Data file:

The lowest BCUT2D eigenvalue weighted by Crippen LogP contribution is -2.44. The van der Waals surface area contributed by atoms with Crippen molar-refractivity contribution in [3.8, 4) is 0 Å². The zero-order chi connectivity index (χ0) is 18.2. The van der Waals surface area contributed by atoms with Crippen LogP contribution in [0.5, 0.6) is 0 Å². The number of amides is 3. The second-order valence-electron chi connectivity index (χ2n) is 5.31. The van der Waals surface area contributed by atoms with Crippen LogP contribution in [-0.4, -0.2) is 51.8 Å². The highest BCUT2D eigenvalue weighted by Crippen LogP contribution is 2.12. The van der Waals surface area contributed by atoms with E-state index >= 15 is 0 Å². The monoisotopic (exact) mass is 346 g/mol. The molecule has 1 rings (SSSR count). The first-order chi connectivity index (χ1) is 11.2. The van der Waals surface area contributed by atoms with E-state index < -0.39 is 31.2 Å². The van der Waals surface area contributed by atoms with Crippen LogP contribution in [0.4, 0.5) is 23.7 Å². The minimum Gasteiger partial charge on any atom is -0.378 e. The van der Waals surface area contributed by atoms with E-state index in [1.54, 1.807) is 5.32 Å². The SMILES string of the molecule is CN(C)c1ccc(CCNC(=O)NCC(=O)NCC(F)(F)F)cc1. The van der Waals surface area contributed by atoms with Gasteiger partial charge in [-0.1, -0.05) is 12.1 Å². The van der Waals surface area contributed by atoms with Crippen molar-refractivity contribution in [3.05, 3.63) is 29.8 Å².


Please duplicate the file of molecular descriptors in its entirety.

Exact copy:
The lowest BCUT2D eigenvalue weighted by Crippen LogP contribution is -2.44. The van der Waals surface area contributed by atoms with Crippen molar-refractivity contribution in [3.8, 4) is 0 Å². The zero-order chi connectivity index (χ0) is 18.2. The van der Waals surface area contributed by atoms with Crippen LogP contribution in [0.5, 0.6) is 0 Å². The number of amides is 3. The second-order valence-electron chi connectivity index (χ2n) is 5.31. The van der Waals surface area contributed by atoms with Crippen LogP contribution in [-0.4, -0.2) is 51.8 Å². The highest BCUT2D eigenvalue weighted by Crippen LogP contribution is 2.12. The van der Waals surface area contributed by atoms with E-state index >= 15 is 0 Å². The monoisotopic (exact) mass is 346 g/mol. The molecule has 1 rings (SSSR count). The first-order chi connectivity index (χ1) is 11.2. The van der Waals surface area contributed by atoms with E-state index < -0.39 is 31.2 Å². The van der Waals surface area contributed by atoms with Crippen LogP contribution in [0.4, 0.5) is 23.7 Å². The minimum Gasteiger partial charge on any atom is -0.378 e. The van der Waals surface area contributed by atoms with E-state index in [1.54, 1.807) is 5.32 Å². The SMILES string of the molecule is CN(C)c1ccc(CCNC(=O)NCC(=O)NCC(F)(F)F)cc1. The van der Waals surface area contributed by atoms with Gasteiger partial charge in [-0.1, -0.05) is 12.1 Å². The van der Waals surface area contributed by atoms with Crippen molar-refractivity contribution in [3.05, 3.63) is 29.8 Å².